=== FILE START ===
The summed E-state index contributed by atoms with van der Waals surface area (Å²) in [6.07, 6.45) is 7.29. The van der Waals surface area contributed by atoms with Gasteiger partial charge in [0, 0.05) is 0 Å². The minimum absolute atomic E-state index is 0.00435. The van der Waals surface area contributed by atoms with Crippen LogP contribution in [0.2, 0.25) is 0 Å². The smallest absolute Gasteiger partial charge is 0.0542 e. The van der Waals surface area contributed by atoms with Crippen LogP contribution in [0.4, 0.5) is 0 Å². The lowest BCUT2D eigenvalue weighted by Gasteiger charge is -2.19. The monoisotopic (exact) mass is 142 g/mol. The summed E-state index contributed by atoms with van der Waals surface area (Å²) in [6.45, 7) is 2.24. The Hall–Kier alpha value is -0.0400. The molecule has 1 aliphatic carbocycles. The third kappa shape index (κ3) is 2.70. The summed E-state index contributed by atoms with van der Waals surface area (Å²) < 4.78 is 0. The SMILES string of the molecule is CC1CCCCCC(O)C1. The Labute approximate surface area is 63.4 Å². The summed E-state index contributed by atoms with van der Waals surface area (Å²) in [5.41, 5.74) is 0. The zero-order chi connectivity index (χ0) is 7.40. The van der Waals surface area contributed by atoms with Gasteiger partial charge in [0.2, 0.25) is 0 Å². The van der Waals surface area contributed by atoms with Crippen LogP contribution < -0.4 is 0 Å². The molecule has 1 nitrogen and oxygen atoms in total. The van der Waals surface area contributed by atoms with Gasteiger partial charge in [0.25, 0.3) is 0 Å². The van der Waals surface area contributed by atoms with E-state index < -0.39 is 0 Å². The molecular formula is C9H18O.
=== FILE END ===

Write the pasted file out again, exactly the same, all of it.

The summed E-state index contributed by atoms with van der Waals surface area (Å²) in [6.07, 6.45) is 7.29. The van der Waals surface area contributed by atoms with Gasteiger partial charge in [0, 0.05) is 0 Å². The minimum absolute atomic E-state index is 0.00435. The van der Waals surface area contributed by atoms with Crippen LogP contribution in [0.2, 0.25) is 0 Å². The smallest absolute Gasteiger partial charge is 0.0542 e. The van der Waals surface area contributed by atoms with Crippen LogP contribution in [0.4, 0.5) is 0 Å². The lowest BCUT2D eigenvalue weighted by Gasteiger charge is -2.19. The monoisotopic (exact) mass is 142 g/mol. The summed E-state index contributed by atoms with van der Waals surface area (Å²) in [6.45, 7) is 2.24. The Hall–Kier alpha value is -0.0400. The molecule has 1 aliphatic carbocycles. The third kappa shape index (κ3) is 2.70. The summed E-state index contributed by atoms with van der Waals surface area (Å²) < 4.78 is 0. The SMILES string of the molecule is CC1CCCCCC(O)C1. The Labute approximate surface area is 63.4 Å². The summed E-state index contributed by atoms with van der Waals surface area (Å²) in [5.41, 5.74) is 0. The zero-order chi connectivity index (χ0) is 7.40. The van der Waals surface area contributed by atoms with Gasteiger partial charge in [0.2, 0.25) is 0 Å². The van der Waals surface area contributed by atoms with Crippen LogP contribution < -0.4 is 0 Å². The molecule has 1 nitrogen and oxygen atoms in total. The van der Waals surface area contributed by atoms with Gasteiger partial charge in [0.25, 0.3) is 0 Å². The van der Waals surface area contributed by atoms with E-state index < -0.39 is 0 Å². The molecular formula is C9H18O.